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Markets in Asia finished the session mostly higher on Friday as investors digested the release of China trade data. U.S. inflation and retail sales data are also due just ahead of the trading day stateside.
Japan's Nikkei 225 rose 0.96 percent, or 200.46 points, to close at 21,155.18 after touching a fresh 21-year high earlier in the session. Retail names gained although automakers recorded slight declines: Fast Retailing soared 5.58 percent, Seven & I Holdings rose 2.78 percent and Toyota closed down 0.4 percent.
Across the Korean Strait, the Kospi closed down 0.05 percent at 2,473.62. Tech stocks were mixed after Samsung indicated it was on track for record profits, while retailers and cosmetic plays rallied: Shinsegae closed up 5.59 percent and Amorepacific surged 6.48 percent.
Down Under, the S&P/ASX 200 rose 0.34 percent to close at 5,814.2. The telecommunications sub-index led gains on the index, rising 0.76 percent on the day.
Greater China markets were higher as investors digested trade data released Friday. The added 0.05 percent by 3:15 p.m. HK/SIN. On the mainland, the ended 0.16 percent higher at 3,391.5377 while the Shenzhen Composite tacked on 0.665 percent to close at 2,036.8060.
China September exports in dollar terms rose 8.1 percent compared to one year ago while imports increased 18.7 percent in the same period, Reuters said. The rise in imports topped economist estimates while the increase in exports came just short. Still, the exports increase in September was higher than the 5.5 percent seen in August.
Additionally, the country's trade surplus in dollar terms came in at its lowest levels since March, according to Reuters.
U.S. producer prices increased 0.4 percent in September, Reuters said, as investors awaited the release of the consumer inflation data due Friday U.S. time. That release is expected to show an annual inflation rate of 2.3 percent, according to forecasts compiled by FactSet.
Minutes released this week from the Federal Reserve's previous meeting showed the central bank continued to be divided over the inflation outlook in the U.S.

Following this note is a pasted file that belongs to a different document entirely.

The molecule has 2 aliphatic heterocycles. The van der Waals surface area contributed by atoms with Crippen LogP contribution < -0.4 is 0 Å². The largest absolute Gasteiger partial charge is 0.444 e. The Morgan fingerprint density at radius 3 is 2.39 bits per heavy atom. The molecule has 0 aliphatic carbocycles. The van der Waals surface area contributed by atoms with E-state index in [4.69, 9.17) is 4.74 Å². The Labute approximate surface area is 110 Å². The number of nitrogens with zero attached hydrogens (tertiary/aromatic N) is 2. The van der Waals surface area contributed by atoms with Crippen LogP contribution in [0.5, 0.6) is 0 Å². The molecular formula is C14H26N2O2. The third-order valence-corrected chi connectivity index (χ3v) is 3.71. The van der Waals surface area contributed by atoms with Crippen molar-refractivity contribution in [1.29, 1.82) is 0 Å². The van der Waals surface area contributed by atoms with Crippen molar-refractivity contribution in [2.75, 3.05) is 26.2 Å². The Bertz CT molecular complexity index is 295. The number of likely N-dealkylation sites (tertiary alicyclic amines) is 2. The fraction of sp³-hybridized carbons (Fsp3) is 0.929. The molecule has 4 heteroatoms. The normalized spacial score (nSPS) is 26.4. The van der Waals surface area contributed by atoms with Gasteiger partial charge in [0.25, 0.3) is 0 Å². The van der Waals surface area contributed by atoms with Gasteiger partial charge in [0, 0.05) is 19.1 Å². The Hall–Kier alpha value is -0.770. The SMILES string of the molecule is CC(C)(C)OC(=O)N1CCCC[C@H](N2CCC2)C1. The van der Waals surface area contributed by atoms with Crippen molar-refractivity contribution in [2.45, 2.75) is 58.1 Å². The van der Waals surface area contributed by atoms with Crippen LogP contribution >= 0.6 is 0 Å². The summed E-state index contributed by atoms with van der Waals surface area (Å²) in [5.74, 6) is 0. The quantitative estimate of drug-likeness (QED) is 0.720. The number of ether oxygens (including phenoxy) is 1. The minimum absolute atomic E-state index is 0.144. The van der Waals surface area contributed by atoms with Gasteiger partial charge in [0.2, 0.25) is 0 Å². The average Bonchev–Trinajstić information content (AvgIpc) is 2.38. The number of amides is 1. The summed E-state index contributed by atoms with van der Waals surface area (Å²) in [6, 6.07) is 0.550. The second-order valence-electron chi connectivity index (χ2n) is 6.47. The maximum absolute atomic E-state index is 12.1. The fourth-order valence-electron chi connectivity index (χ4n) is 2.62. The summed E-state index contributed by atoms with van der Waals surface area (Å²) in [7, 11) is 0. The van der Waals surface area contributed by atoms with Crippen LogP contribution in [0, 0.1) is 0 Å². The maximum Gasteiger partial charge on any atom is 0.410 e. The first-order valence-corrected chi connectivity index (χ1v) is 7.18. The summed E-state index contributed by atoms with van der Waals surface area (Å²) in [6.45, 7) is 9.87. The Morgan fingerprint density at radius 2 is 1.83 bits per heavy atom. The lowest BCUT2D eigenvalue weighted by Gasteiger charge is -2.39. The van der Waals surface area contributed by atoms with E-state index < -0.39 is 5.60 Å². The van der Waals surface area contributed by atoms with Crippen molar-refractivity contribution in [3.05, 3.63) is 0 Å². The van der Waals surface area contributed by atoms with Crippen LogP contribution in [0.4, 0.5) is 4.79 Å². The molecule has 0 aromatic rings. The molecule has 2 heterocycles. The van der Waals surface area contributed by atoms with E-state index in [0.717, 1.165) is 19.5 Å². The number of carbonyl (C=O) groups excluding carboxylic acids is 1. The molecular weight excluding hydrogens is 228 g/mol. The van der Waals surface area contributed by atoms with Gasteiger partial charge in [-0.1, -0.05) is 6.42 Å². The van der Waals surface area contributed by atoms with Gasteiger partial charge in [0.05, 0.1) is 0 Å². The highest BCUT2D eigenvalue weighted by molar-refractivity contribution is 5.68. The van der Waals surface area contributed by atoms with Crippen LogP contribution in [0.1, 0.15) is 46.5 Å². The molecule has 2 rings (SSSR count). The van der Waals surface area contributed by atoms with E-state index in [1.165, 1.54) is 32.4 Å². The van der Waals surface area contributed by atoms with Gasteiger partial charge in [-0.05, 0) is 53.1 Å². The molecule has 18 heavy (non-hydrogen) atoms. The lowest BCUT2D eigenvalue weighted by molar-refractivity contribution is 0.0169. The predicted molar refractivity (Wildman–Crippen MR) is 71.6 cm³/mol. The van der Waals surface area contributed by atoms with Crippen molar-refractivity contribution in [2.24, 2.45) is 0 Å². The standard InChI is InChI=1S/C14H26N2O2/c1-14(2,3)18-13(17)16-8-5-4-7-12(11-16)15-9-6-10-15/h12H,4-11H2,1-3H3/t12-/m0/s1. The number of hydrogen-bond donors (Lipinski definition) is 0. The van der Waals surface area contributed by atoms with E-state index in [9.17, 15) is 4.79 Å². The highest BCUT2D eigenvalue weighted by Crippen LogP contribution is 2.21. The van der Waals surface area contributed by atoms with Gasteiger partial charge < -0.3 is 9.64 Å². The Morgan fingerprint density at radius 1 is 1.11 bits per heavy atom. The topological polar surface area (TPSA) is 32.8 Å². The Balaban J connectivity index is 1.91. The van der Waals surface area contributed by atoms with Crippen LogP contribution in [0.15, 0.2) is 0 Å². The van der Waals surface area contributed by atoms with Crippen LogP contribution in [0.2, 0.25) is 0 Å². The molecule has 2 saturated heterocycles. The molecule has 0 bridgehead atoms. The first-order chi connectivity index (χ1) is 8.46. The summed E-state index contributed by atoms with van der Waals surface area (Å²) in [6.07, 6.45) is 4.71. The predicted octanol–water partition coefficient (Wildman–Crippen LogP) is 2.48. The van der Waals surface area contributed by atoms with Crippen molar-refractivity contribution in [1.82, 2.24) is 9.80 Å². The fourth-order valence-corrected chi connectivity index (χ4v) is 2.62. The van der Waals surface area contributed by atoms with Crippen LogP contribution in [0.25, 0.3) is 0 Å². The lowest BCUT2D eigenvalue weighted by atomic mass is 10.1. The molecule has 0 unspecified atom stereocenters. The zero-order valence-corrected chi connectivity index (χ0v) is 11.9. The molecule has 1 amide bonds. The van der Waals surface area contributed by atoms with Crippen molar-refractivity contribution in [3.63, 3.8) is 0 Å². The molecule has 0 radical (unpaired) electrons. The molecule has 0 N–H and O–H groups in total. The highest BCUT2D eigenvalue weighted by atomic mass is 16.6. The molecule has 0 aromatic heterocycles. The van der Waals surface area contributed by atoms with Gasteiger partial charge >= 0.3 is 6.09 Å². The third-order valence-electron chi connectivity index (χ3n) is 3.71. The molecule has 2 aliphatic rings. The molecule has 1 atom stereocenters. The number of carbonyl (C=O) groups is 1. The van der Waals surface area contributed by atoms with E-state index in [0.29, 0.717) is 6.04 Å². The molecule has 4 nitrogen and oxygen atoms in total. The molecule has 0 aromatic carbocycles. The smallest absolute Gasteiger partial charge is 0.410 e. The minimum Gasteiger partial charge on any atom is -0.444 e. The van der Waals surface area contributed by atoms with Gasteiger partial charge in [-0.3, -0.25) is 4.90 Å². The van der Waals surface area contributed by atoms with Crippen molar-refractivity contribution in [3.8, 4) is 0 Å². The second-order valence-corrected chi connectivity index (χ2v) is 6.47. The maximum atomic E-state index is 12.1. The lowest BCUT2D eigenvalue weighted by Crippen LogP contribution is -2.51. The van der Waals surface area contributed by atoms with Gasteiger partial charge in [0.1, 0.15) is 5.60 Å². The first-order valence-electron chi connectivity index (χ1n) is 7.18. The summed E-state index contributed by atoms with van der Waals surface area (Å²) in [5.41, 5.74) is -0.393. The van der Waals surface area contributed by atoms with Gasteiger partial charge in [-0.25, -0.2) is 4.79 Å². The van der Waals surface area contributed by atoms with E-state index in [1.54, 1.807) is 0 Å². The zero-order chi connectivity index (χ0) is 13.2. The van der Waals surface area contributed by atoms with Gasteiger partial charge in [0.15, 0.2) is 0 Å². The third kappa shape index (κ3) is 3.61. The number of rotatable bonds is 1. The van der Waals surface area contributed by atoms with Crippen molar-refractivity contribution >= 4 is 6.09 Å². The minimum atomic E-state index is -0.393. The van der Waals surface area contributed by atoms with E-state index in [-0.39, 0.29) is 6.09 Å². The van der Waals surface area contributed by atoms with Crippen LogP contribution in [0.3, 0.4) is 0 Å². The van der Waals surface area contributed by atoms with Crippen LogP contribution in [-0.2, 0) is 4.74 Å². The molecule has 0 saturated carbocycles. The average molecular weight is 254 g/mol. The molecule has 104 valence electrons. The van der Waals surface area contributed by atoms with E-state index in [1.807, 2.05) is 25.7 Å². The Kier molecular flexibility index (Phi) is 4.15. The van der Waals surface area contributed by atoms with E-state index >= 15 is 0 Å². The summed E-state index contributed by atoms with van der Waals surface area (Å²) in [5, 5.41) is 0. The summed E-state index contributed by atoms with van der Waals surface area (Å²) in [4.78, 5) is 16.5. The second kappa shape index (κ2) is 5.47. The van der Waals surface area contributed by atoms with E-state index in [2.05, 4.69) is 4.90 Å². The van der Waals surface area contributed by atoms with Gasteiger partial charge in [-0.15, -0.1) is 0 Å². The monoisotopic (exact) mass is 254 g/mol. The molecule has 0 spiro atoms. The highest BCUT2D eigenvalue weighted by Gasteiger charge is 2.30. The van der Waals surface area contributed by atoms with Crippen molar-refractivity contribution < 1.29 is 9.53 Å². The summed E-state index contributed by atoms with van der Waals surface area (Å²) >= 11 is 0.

The dollar pared gains after edging up against a basket of currencies overnight. The dollar index stood at 92.968 at 3:04 p.m. HK/SIN, below Thursday's close of 93.097.
Against the Japanese currency, the greenback fell to trade at 111.89 yen.
U.S. CPI data due later, however, could "offer an opportunity" for the greenback to see some upside after the Fed minutes this week proved to be a "trigger for downturn," said Jingyi Pan, a market strategist at IG, in a note.
Meanwhile, shares in the U.S. closed lower on Thursday after major U.S. financials reported quarterly results. Earnings from JPMorgan and Citigroup both beat expectations, but shares of the companies finished the session lower. The Dow Jones industrial average slid 0.14 percent, or 31.88 points, to close at 22,814.01.
Elsewhere, the rose to trade at $1.3296 at 3:05 p.m. HK/SIN — its highest level in more than a week. The currency had gained on Thursday after German outlet Handelsblatt reported that the U.K. could remain in the European Union for two more years.
In corporate news, Samsung Electronics said its vice chairman and chief executive officer, Oh-Hyun Kwon, had decided to step down from management. The announcement came after the company said third-quarter operating profit was likely to increase 179 percent compared to one year ago. Shares of the company closed down 1.46 percent, having rallied early this week on profit expectations.
Japan's Asahi Group Holdings could sell its almost 20 percent stake in Tsingtao Brewery, according to Nikkei Asian Review. The move to divest from Tsingtao was in line with the Japanese brewer's push to grow its business in Europe, Nikkei added. Asahi stock finished the session up 1.81 percent. Shares of Tsingtao soared: Shares of the company traded on the mainland jumped 5.02 percent by the end of the session while Hong Kong-listed shares surged 4.45 percent by 3:07 p.m. HK/SIN.
In economic news, advance third quarter Singapore GDP showed the economy grew 4.6 percent compared to the same quarter in the previous year. That was above the 3.8 percent growth median figure forecast by analysts in a Reuters survey. The city-state's central bank also said Friday it would be holding monetary policy steady.
Oil markets took note of the greater-than-expected decrease in U.S. stockpiles, with prices climbing after settling down more than 1 percent in the last session. Brent crude futures soared 0.98 percent to trade at $56.80 a barrel and U.S. West Texas Intermediate advanced 1.19 percent to $51.20.
— CNBC's Saheli Roy Choudhury and Alex Rosenberg contributed to this report.